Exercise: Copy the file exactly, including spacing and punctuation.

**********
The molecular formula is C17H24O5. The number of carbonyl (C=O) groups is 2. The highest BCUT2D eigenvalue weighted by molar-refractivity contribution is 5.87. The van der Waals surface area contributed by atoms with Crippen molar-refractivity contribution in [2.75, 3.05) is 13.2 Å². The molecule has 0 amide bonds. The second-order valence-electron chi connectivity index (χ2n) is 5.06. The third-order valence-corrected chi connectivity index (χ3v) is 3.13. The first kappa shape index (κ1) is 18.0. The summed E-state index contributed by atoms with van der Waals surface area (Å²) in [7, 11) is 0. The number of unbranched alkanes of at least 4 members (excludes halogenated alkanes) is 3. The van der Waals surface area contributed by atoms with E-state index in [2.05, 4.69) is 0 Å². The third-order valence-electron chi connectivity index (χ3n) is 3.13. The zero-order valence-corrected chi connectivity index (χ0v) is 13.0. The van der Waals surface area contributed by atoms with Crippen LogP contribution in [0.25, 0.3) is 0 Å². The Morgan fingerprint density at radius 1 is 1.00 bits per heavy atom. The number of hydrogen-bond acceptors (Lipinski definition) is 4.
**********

The molecular formula is C17H24O5. The number of carbonyl (C=O) groups is 2. The highest BCUT2D eigenvalue weighted by molar-refractivity contribution is 5.87. The van der Waals surface area contributed by atoms with Crippen molar-refractivity contribution in [2.75, 3.05) is 13.2 Å². The molecule has 0 amide bonds. The second-order valence-electron chi connectivity index (χ2n) is 5.06. The third-order valence-corrected chi connectivity index (χ3v) is 3.13. The first kappa shape index (κ1) is 18.0. The summed E-state index contributed by atoms with van der Waals surface area (Å²) in [7, 11) is 0. The number of unbranched alkanes of at least 4 members (excludes halogenated alkanes) is 3. The van der Waals surface area contributed by atoms with E-state index in [2.05, 4.69) is 0 Å². The third-order valence-electron chi connectivity index (χ3n) is 3.13. The zero-order valence-corrected chi connectivity index (χ0v) is 13.0. The van der Waals surface area contributed by atoms with Crippen LogP contribution in [0.25, 0.3) is 0 Å². The Morgan fingerprint density at radius 1 is 1.00 bits per heavy atom. The number of hydrogen-bond acceptors (Lipinski definition) is 4.